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Preparing for a Post-Robot World

By Mike Bonifer 3 years ago
Home  /  Diversity  /  Preparing for a Post-Robot World

In the machine age, companies were built like machines, because machines are what most companies built and serviced. What companies build and service today are communities and customers. Let me clarify. That’s what the people in companies build and service. The machines [with increasing intensity] build and service one another.

Despite that huge shift, and the fast-changing relationship between humans and machines, the machined organization is still the dominant human paradigm. Job titles and corresponding roles are as replaceable as circuit boards. The best job candidates are said to be those who can best “fill a role,” as if the role’s depth and dimensions have already been sized and machined.

Consistent and predictable performance at scale is what these machined organizations are designed to produce. That’s not the problem. To stay in business, any company needs consistent and predictable performance, and to grow, it needs to scale. The problem is that machined orgs are not designed to produce anything else.

To build communities and serve customers, companies operate in networks, which, unlike a well-built machine, are volatile and unpredictable. Under these uncertain conditions, machined orgs glitch out, and miss opportunities that happen too fast for them to respond. In extreme conditions, they beat up passengers and kill giant rabbits on airplanes, or allow grifters to loot the organization.

The behaviors needed to deal with volatile and unpredictable conditions require improvisation and adaptability. In other words, the unpredictability of one’s behaviors must match the unpredictable conditions in which one operates. To a machined organization, these behaviors will look like disobedience or insubordination. Grounds for termination. These same behaviors, in a fluid, networked organization, are the money. They open avenues to creativity, innovation and market disruption.

What maintains coherence in a company that incorporates, encourages, maybe even celebrates disruptive behaviors? Stories and the practice of organizational storytelling. Not just a story or a vision. The day-to-day act of building stories together. Organizational storytelling keeps employees engaged. Brands lively. And turns customers into communities.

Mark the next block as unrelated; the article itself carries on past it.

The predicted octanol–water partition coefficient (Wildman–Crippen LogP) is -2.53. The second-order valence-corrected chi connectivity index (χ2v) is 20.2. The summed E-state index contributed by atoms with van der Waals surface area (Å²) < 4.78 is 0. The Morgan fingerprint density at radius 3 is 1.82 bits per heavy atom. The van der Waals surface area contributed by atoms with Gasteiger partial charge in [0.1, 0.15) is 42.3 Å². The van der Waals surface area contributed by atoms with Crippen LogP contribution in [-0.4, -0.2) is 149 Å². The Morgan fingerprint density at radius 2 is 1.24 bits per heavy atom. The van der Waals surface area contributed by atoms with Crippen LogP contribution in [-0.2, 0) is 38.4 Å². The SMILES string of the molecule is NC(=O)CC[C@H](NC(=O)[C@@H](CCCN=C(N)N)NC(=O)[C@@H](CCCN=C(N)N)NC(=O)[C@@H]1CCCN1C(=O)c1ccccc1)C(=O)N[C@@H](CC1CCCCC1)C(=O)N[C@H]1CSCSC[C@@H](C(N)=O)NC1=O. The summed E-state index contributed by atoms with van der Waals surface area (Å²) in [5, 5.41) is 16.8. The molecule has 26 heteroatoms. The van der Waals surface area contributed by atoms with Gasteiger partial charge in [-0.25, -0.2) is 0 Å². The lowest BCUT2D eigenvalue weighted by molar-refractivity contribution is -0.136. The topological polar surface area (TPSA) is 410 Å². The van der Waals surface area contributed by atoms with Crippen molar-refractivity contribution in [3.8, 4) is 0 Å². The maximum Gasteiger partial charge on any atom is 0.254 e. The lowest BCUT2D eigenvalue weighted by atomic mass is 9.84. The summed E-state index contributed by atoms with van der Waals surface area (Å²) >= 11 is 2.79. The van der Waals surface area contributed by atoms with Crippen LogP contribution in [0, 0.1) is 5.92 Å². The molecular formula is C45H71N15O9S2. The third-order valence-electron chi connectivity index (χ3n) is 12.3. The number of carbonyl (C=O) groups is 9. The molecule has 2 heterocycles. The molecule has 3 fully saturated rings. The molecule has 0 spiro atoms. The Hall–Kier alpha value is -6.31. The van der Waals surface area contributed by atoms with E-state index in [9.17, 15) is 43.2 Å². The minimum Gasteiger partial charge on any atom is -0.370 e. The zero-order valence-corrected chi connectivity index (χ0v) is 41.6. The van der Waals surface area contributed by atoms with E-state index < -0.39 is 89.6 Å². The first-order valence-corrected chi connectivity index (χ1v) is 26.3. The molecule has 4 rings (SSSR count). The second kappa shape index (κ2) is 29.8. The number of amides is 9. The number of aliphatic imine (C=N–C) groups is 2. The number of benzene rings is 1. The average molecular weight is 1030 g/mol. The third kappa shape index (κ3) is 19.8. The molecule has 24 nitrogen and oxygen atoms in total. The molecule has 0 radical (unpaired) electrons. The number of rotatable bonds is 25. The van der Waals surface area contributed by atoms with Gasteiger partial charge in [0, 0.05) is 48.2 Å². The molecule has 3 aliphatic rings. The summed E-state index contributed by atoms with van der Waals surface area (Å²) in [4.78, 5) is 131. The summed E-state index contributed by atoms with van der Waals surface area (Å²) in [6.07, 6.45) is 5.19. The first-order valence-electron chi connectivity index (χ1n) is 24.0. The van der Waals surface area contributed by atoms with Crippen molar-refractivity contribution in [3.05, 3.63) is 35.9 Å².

It’s the act of storytelling that accepts and celebrates the square peg that won’t fit the round hole.

It’s stories that rise on the energy generated by unexpected events and random acts of inspiration.

That remind us where we began, where we’re going, and why.

That tell us who we are to one another, and who we are to our machines.

That stir us to action.

That move markets.

That do what robots cannot.

And that, as we prepare for a post-robot world, is our opportunity.

  Diversity, HR, Innovation
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 Mike Bonifer

  (57 articles)

Mike Bonifer is the founder and Chief Storyteller for bigSTORY, a network of experts in diverse fields who specialize in effective communication and draw on breakthrough research that accounts for how stories affect business performance. We call our process Agile Storytelling. We apply it to help clients improve their communication processes, make more meaningful connections with audiences, drive customer advocacy and engage employees. Bonifer has been focused on new storytelling platforms and practices for his entire life, from the theme park his family built on the farm where he grew up in Indiana, through a long association with the Walt Disney Company, to bigSTORY’s contemporary work with Skype, Wipro, Manulife, United Airlines, and a host of mid-sized companies, and universities such as USC, Notre Dame and NYU. He has written five books on the subject of storytelling, most recently GameChangers—Improvisation for Business in the Networked World, and CTRL Shift—50 Games for 50 ****ing Days Like Today. In addition to its consulting work, bigSTORY develops and produces original stories. We are currently developing Death of Cassini, an opera about the last days of NASA’s Cassini-Huygens mission to Saturn, and Crypto Kid, a television series about Tinashe Nyatanga, a Zimbabwean hip-hop music editor living in Los Angeles who advises young music and entertainment stars on their cryptocurrency investments. The basis of all our work is a belief that our most optimistic futures are realized when we build stories together. When your story and my story become our story.